Nice POV..I could feel run
I always get the names of the runs in there wrong..
This has been a nice ongoing thread. Keep it up Jon and ….stay safe.
The story continues…
I was heading to PNVC hoping to enjoy fresh snow deposited in Tux with little wind. But the avy forecast read en-route convinced me otherwise. I suspected the best skiing (safety +snow) would be on the summit cone, so I detoured to Marshfield base station.
Skin up the cog was toasty but quick. Summit was peaceful and warm, with no wind or visibility:
Easties had even less visibility:
But the snow was absolutely delightful – some of the best I’ve skied up there. I had to take it slow and use my roller balls to tell what the slope was doing in front of me.
It cleared enough for a slightly more aggressive second lap, but of course the best views started when I was about to head back the other side:
Through the miracles(?) of modern technology, Jon and I had been exchanging texts throughout and we met at Jacob’s Ladder. New snow was not sticking well to suncrust, so we opted for NH glade skiing (don’t forget your goggles) over the attractively smooth gullies. Attractive that is, excepting the apparently natural slide in south Ammo (I’m hoping Jon has pics).
We met Ben heading up ART to MB. This is what he found:
He said it looked like dry slab activity, and there were tracks coming out of it so we suspect it might have been skier triggered.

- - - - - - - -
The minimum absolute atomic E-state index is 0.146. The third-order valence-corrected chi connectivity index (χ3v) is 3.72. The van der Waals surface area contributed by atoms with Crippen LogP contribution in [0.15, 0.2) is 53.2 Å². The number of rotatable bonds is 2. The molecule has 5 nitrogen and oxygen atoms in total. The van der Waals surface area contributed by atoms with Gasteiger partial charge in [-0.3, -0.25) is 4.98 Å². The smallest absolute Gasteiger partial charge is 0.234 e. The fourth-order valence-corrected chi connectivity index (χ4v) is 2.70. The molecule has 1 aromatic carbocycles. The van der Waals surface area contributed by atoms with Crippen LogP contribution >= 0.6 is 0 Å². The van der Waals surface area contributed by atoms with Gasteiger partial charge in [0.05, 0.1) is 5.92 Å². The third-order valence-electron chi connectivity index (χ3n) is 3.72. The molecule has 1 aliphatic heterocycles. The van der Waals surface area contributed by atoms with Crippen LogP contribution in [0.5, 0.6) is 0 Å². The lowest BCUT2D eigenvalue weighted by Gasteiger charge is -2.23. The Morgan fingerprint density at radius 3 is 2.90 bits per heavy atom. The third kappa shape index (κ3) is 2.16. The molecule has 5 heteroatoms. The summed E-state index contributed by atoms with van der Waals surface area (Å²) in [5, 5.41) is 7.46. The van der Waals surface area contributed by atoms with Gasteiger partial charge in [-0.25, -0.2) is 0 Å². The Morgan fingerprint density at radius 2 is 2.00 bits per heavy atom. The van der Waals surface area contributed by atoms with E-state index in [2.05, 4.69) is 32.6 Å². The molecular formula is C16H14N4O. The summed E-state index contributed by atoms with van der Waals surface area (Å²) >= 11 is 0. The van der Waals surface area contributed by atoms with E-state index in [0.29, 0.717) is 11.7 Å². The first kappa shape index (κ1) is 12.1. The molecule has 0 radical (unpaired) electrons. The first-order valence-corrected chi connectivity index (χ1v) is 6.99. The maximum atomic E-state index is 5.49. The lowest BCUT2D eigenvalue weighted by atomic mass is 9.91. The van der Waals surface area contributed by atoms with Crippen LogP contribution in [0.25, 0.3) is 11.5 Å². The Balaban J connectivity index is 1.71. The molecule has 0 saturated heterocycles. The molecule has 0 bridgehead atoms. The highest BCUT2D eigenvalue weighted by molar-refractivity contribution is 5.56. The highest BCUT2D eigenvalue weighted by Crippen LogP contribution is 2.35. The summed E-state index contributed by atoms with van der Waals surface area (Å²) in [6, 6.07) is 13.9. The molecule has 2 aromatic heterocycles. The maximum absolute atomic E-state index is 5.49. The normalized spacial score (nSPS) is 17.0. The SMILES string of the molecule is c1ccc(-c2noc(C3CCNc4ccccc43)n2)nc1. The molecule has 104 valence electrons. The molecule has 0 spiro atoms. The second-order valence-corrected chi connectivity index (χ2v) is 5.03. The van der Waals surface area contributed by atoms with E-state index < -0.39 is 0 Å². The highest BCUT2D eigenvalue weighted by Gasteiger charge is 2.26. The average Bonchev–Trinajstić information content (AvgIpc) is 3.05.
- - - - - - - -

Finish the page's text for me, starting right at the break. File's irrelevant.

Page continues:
Never a dull moment on MW!
Now you know how Snow Rangers, MWV Ski Patrolers, MRS and AVSAR volunteers feel every Friday night, lol;
Thanks, haight, that made me laugh hard. I’m glad no one’s lost their sense of humor here.
Ryan, I agree with you 100%. I never see eye-to-eye with rog, he’s just so much taller than me.
One of Sheffy’s many pet-peeves: people seeking avalanche safety training who want to be “Level 1 certified”, and after 3 days, expect their AIARE instructor to wave a wand over their head and magically pronounce them “certified” safe-to-travel-in-avalanche-terrain;
There is no such thing as L1 or L2 “certification”, other than a ‘certificate of completion’;
In my opinion L1 avalanche training provides a frame of reference for studying snow, weather, and avalanche conditions, and for understanding your observations, no more. Whether you’ve completed L1 or not, you have a life-long responsibility to continuously improve your knowledge-base and skills, to travel safely in avalanche terrain
rog, I tend to agree. Especially 10 years ago, the L1 syllabus was more “don’t do that”, “don’t go there…” than today, now emphasizing more best-management-practices for touring in avy terrain; I don’t use the AIRIE ‘decisonmaking framework’, but its the right idea – my own less-formal approach essentially covers the same bases, but if I had to teach someone else, I’d show them the AIARE framework. I doubt Jonathan agrees, but I strongly believe that if you READ ALL THE BOOKS and complete the on-line exercises in Jonathan’s syllabus, you will be well prepared to study snow, weather, and avalanche conditions, and to understand your observations, without “formal” instructor-led training, especially if you can tour with more experienced partners who think-out-loud.
Thanks, Tom; I didn’t think my TFT posts were increasing crowds on the Westside – oh, sh*t, I may be my own worst enemy!